Let’s start this blog with a short warning. This is not a detailed gap analysis for the GDPR versus the CCPA. You can find loads of good ones on the internet. I am not a privacy expert, but I am in the lucky position to work with passionate privacy experts on a daily basis in the field of data protection. So the topic CCPA, California Consumer Privacy Act is a hot topic these days.
The CCPA is the new privacy bill that becomes effective on January 1st 2020 in the state of California. This blog gives you a high level insight in the CCPA. To make it more easy to digest, the GDPR is used as a reference.
In this factsheet you can find the main differences in GDPR versus CCPA for the Reach & Governance, Personal Data, Data Subject Rights and Accountability.
Whereas the GDPR and the CCPA are both considered to be privacy regulations that will cause turn arounds in the mindset about data protection; the actual scope of the CCPA is much more narrow than the scope of the GDPR, which is rather broad. The CCPA is centered around the right to Say No to the Sale of Personal Data.
The CCPA is restricted to organisations that collect consumers' personal data. It does only apply for organisations that collect consumers’ personal data with >25 million dollar turnover and the ones that collect a significant amount of personal data.
GDPR applies to all organisations located within the EU and organisations outside the EU that offer goods or services to EU data subjects, or residents. Not limited by company size or turnover.
Another big difference: the CCPA uses another definition of personal data as the GDPR, and the CCPA does not consider Publicly Available Information as personal data.
Under the GDPR, data processing can only be done based on a legitimate ground. Data subjects and protecting their data and privacy, results in a long list of data subject rights: the right to be informed, right of access, right to rectification, right to erasure/to be forgotten, right to restrict processing, right to data portability, right to object and rights in relation to automated decision making and profiling.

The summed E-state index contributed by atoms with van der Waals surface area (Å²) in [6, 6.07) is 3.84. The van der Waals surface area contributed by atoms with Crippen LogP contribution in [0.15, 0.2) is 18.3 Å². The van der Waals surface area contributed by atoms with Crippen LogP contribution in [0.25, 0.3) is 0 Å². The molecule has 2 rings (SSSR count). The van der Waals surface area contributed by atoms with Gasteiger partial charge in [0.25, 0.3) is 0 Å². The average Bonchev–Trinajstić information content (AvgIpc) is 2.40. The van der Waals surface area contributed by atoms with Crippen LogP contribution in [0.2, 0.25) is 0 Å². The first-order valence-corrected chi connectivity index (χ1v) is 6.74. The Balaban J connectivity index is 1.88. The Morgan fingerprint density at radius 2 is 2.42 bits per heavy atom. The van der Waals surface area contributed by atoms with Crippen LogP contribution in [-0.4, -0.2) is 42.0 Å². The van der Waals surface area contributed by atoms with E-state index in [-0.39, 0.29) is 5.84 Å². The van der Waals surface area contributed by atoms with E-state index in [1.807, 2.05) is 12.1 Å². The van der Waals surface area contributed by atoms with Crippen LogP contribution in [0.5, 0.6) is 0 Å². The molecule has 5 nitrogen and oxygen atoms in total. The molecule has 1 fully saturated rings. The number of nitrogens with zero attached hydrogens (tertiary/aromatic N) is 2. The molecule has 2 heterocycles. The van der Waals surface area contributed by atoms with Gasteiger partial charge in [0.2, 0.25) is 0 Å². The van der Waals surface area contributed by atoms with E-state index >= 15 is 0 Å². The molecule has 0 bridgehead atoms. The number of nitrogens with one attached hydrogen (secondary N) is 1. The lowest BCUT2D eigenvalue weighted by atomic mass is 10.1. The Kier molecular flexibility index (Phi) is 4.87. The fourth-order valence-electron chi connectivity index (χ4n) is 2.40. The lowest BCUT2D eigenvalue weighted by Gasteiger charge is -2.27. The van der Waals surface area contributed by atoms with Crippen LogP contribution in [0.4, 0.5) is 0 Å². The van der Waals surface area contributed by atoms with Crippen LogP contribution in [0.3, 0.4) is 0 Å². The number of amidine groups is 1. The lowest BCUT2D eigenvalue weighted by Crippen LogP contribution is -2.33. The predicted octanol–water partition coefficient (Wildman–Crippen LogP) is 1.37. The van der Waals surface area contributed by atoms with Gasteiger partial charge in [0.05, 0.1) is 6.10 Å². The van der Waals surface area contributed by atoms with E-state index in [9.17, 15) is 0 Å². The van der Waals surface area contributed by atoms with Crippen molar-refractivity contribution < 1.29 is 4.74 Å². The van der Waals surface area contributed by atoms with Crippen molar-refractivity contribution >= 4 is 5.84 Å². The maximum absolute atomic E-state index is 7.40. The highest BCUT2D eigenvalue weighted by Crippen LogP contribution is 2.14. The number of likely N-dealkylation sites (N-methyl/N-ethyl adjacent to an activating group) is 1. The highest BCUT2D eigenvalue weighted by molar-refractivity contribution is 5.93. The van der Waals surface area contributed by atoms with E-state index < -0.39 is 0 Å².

The CCPA offers no right to rectification, no right to object and no rights in relation to automated decision making and profiling. Under the CCPA, consumers can OPT OUT for trading their personal data and OPT OUT for marketing purposes.
Both the CCPA and the GDPR offer the right to be informed, though with different timelines for follow up.
In our (Privacy Companies) broad experience with GDPR implementations, I can really recommend to start with a good preparation and in an early stage with preparing for a new legal framework. It definitely takes time to raise awareness, get the impact assessments done and implement all measures, on top of the running business.
After you have checked whether the CCPA applies for your organisation (scans are available), make sure you are prepared before the 1st of January 2020, by having the following in place:
So although the scope and the data subject rights differ significantly. The operational implementation you need to do for CCPA can be quite similar to the one for the GDPR.
Do you want to know more about preparing your organisation for CCPA, or how you can prepare for CCPA with Privacy Nexus, please get in touch and let’s discuss.
Written by Renske Nouwens